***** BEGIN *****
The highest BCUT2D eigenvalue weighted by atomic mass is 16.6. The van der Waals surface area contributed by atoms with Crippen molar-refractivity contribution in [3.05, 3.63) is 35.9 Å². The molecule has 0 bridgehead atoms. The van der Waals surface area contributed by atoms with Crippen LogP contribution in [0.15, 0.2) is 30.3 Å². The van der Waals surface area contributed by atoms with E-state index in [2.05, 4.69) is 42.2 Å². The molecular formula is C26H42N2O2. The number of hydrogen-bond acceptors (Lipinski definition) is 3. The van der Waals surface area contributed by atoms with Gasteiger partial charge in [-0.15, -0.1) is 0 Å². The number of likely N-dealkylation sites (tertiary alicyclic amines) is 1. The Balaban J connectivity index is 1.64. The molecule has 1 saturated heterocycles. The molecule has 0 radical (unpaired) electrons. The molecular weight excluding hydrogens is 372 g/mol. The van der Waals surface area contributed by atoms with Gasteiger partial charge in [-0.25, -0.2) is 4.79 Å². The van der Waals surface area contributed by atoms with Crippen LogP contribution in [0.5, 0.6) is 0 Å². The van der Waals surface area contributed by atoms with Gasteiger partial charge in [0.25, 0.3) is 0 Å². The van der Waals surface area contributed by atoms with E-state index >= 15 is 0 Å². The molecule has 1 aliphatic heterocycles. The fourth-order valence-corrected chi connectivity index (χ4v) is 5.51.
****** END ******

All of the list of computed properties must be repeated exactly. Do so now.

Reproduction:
The highest BCUT2D eigenvalue weighted by atomic mass is 16.6. The van der Waals surface area contributed by atoms with Crippen molar-refractivity contribution in [3.05, 3.63) is 35.9 Å². The molecule has 0 bridgehead atoms. The van der Waals surface area contributed by atoms with Crippen LogP contribution in [0.15, 0.2) is 30.3 Å². The van der Waals surface area contributed by atoms with E-state index in [2.05, 4.69) is 42.2 Å². The molecular formula is C26H42N2O2. The number of hydrogen-bond acceptors (Lipinski definition) is 3. The van der Waals surface area contributed by atoms with Gasteiger partial charge in [-0.15, -0.1) is 0 Å². The number of likely N-dealkylation sites (tertiary alicyclic amines) is 1. The Balaban J connectivity index is 1.64. The molecule has 1 saturated heterocycles. The molecule has 0 radical (unpaired) electrons. The molecular weight excluding hydrogens is 372 g/mol. The van der Waals surface area contributed by atoms with Gasteiger partial charge in [-0.25, -0.2) is 4.79 Å². The van der Waals surface area contributed by atoms with Crippen LogP contribution in [0.5, 0.6) is 0 Å². The van der Waals surface area contributed by atoms with Gasteiger partial charge in [0.25, 0.3) is 0 Å². The van der Waals surface area contributed by atoms with E-state index >= 15 is 0 Å². The molecule has 1 aliphatic heterocycles. The fourth-order valence-corrected chi connectivity index (χ4v) is 5.51.